While You Were Sleeping: September 2014 | General News & Politics | Hudson Valley | Chronogram Magazine

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While You Were Sleeping: September 2014

The gist of what you may have missed.

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A work of street art by Banksy painted on the wall of a house in Cheltenham, England, has itself been defaced by graffiti artists. The piece in question appears on a wall next to a phone booth and depicts several men "listening in" on the booth. Like much of Banksy's work, the piece is a political statement, commenting on the mass surveillance program of the Government Communications Headquarters, whose offices are based in Cheltenham. The vandalism does not appear to be politically motivated. Local businessman Hekmat Kaveh, who agreed to pay an undisclosed amount to keep the artwork in place, said he believed it could be saved.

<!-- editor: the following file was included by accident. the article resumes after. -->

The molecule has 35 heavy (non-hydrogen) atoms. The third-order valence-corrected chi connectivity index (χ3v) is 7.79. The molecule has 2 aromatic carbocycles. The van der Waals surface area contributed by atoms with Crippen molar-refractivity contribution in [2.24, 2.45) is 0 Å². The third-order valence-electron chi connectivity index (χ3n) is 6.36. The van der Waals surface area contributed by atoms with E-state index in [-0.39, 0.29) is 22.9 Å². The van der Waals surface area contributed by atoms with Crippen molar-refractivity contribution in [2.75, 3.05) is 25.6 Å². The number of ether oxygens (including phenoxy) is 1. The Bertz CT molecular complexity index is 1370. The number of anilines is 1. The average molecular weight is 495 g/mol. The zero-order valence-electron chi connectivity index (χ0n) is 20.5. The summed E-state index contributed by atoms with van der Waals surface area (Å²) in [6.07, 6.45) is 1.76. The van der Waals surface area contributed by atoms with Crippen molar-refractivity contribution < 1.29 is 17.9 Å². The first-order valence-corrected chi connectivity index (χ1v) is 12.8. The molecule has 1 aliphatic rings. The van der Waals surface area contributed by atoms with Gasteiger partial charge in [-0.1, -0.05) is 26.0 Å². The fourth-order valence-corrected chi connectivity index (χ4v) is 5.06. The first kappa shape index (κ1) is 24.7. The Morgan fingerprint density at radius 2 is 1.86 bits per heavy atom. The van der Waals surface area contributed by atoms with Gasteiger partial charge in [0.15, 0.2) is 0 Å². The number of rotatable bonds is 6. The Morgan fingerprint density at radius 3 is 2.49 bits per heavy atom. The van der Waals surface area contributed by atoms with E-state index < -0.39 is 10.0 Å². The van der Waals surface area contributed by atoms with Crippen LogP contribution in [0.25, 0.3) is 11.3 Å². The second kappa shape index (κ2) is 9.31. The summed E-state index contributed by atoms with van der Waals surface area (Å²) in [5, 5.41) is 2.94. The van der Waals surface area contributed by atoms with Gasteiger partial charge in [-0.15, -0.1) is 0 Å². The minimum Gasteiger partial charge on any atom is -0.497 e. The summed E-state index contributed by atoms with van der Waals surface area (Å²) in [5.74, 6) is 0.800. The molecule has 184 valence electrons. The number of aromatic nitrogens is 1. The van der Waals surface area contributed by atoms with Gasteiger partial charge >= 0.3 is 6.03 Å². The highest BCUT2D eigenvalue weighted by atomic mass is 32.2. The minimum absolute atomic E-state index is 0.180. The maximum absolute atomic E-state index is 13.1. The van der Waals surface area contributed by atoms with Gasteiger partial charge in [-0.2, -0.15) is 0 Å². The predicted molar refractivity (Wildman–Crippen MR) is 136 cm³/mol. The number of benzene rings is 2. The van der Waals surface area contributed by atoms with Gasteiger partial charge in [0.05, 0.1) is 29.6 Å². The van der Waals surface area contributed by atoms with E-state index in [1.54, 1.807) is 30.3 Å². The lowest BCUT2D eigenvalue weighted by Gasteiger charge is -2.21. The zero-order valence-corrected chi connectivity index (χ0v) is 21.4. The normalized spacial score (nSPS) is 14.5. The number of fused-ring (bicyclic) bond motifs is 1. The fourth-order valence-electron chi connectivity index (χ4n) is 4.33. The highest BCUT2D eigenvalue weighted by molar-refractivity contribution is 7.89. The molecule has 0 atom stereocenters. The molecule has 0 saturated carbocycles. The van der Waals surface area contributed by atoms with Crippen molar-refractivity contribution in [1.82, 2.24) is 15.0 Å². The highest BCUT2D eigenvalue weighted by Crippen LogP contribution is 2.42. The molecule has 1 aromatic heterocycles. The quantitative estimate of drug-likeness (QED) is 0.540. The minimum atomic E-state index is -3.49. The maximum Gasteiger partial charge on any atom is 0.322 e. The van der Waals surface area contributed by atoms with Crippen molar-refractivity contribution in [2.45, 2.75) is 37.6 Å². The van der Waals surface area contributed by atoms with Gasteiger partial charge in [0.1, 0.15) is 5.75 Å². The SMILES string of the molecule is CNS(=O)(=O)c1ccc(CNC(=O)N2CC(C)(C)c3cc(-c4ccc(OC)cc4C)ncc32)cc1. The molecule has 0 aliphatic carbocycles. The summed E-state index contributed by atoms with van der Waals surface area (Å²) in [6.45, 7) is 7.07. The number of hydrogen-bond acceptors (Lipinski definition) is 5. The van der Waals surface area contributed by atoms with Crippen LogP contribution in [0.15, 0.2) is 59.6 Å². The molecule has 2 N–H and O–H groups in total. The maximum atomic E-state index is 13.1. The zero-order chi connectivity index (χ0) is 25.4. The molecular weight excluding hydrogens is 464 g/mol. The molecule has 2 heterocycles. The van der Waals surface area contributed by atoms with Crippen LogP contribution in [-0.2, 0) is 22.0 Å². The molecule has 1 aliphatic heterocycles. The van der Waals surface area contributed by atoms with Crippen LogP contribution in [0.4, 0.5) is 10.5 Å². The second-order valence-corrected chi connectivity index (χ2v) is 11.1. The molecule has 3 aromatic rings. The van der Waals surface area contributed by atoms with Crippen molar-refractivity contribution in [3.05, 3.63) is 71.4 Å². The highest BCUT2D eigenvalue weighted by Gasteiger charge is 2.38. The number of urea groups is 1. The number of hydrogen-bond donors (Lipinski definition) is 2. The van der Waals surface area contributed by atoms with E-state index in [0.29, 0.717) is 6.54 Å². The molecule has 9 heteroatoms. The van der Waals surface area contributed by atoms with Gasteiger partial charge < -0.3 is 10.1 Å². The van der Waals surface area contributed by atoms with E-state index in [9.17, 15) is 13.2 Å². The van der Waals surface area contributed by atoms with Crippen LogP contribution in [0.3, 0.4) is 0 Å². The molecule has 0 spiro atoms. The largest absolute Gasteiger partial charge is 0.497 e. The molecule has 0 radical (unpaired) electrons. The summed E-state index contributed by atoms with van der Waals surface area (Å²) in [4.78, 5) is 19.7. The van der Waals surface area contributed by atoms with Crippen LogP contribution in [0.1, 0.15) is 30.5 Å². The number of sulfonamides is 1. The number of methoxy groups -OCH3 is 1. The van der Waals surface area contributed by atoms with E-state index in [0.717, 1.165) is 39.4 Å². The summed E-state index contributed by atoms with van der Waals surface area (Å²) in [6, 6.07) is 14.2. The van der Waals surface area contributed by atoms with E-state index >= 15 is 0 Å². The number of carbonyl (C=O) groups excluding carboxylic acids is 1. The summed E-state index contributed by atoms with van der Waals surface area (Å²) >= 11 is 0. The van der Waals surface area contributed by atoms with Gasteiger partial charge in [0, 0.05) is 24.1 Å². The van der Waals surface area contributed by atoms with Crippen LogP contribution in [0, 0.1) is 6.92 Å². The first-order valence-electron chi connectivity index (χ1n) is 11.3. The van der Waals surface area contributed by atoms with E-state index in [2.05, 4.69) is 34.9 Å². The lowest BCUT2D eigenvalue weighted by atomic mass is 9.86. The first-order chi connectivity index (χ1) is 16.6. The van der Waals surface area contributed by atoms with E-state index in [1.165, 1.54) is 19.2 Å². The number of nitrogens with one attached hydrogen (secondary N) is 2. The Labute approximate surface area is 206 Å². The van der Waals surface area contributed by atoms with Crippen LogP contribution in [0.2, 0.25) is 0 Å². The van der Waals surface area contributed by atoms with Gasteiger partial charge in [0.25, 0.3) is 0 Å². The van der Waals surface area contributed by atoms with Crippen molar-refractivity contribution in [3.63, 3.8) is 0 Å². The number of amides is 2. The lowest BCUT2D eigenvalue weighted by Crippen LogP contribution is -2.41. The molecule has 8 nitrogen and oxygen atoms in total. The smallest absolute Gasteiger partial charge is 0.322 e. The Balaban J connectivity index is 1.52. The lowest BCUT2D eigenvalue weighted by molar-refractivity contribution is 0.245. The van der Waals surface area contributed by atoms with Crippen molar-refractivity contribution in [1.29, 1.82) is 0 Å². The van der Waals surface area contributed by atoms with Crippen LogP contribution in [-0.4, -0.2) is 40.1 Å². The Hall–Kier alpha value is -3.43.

Source: BBC

Studies conducted by the Centers for Disease Control and a recent acquisition of Lorillard by tobacco giant Reynolds American have suggested changing trends among smokers in the United States. According to the CDC, the percentage of Americans who smoke has fallen from 40 percent in the 1960s to 18 percent today. Despite this overall decrease, the tobacco industry still makes a lucrative business catering to demographics that smoke more—people living beneath the poverty level, those with a GED-level education, and Native Americans. The prevalence of smoking is also dependent on cultural and geographic factors. In much of the Midwest, smoking remains common and bears fewer stigmas than elsewhere in the country. The Lorillard acquisition also indicates changing attitudes among smokers. E-cigarettes, a smoke-free alternative, are growing in popularity. Other smoke-free products, like nicotine patches and snuff, are also on the rise. As fewer Americans are smoking at all, and as many smokers are seeking ways to quit altogether, it seems the tobacco industry is finding ways to adapt to changing markets.